“We know from studies of bullies that every time you give in, you lose power and put yourself in the situation of being bullied again. Every time you allow or accept a narcissist’s bullying, you are creating a worse situation for yourself—and reinforcing the bullying behavior.” Marsalis Fjelstad Ph.D, LMFT

So each time an issue comes up that we disagree over, I have to weigh the cost. If I agree to his demand, the communication will be over quickly, but it may set a custody precedent that is unacceptable. If I disagree with him, like I did this week, the emails back and forth will take up a lot of my energy and bandwidth for the day.  It is an exhausting waste of time. But sometimes I disagree with my X2B it in order to make a point, usually either an interpretation of the custody order, or to demonstrate that I’m not going to give in to his autocratic demands. (NOTE: Before I get to 15 emails, I’m now learning to email “I have stated my position and will not discuss this issue further. Thx.”)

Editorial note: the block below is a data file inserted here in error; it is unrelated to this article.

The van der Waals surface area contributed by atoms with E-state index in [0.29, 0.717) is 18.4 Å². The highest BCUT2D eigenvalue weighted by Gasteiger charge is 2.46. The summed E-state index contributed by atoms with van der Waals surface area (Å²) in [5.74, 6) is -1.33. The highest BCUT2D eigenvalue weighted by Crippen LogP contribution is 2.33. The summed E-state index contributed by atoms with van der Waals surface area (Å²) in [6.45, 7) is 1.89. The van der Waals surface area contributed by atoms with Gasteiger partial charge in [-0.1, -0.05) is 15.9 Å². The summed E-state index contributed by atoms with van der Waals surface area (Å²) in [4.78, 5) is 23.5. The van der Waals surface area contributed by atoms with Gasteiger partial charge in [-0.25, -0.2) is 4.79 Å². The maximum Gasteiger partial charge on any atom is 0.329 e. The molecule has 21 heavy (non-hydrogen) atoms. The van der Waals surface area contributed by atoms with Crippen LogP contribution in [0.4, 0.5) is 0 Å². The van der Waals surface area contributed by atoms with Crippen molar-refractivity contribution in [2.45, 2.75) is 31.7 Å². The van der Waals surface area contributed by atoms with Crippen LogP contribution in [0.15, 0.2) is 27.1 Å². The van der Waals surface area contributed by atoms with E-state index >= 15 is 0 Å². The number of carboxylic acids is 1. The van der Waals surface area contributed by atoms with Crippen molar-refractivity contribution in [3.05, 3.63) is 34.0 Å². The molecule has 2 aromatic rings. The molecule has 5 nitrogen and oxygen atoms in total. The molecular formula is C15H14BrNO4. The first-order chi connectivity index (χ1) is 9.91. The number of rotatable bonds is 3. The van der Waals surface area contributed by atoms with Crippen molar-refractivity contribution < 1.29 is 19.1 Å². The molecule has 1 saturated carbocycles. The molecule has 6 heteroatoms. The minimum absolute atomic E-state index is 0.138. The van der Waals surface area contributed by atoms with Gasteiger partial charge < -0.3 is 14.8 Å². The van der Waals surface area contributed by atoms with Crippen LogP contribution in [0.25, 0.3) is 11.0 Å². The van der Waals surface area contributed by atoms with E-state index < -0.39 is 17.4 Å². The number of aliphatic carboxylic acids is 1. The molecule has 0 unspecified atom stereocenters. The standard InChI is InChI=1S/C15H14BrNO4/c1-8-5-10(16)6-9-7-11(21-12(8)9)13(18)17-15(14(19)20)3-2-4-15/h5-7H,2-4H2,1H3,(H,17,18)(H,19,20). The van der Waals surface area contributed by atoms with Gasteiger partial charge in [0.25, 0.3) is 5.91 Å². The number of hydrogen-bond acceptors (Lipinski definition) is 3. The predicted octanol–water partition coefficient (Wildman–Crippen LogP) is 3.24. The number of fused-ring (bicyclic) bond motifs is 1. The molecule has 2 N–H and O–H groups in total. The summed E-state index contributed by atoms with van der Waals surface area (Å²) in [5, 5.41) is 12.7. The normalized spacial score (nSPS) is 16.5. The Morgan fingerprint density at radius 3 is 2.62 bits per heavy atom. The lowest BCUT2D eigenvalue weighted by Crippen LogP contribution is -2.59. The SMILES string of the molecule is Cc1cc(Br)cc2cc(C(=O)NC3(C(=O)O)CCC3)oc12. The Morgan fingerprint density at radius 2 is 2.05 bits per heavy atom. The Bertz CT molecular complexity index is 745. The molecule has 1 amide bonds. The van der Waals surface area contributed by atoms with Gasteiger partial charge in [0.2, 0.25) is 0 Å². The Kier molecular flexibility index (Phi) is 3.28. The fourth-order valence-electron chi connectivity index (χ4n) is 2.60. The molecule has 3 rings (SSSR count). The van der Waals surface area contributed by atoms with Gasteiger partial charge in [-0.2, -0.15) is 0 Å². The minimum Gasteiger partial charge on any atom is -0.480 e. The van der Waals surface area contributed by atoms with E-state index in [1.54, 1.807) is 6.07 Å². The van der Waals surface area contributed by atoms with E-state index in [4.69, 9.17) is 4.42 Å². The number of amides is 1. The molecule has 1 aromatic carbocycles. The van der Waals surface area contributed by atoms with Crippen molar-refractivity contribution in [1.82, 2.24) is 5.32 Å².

Remember, with a bully you may feel powerless, but you DO have options.  Al-Anon reminds us to detach and remember our choices. You have the power to leave the room, to end the conversation, to say “no” when you mean no, to not engage, to step back from insanity rather than diving into it, to take action to protect yourself (which may include calling your lawyer or the police), and to turn to God for help with whatever you are powerless to change. I recommend if you are in the middle of the interaction with a bully to pause, take a deep breath or a short break, and remind yourself of your options and choices.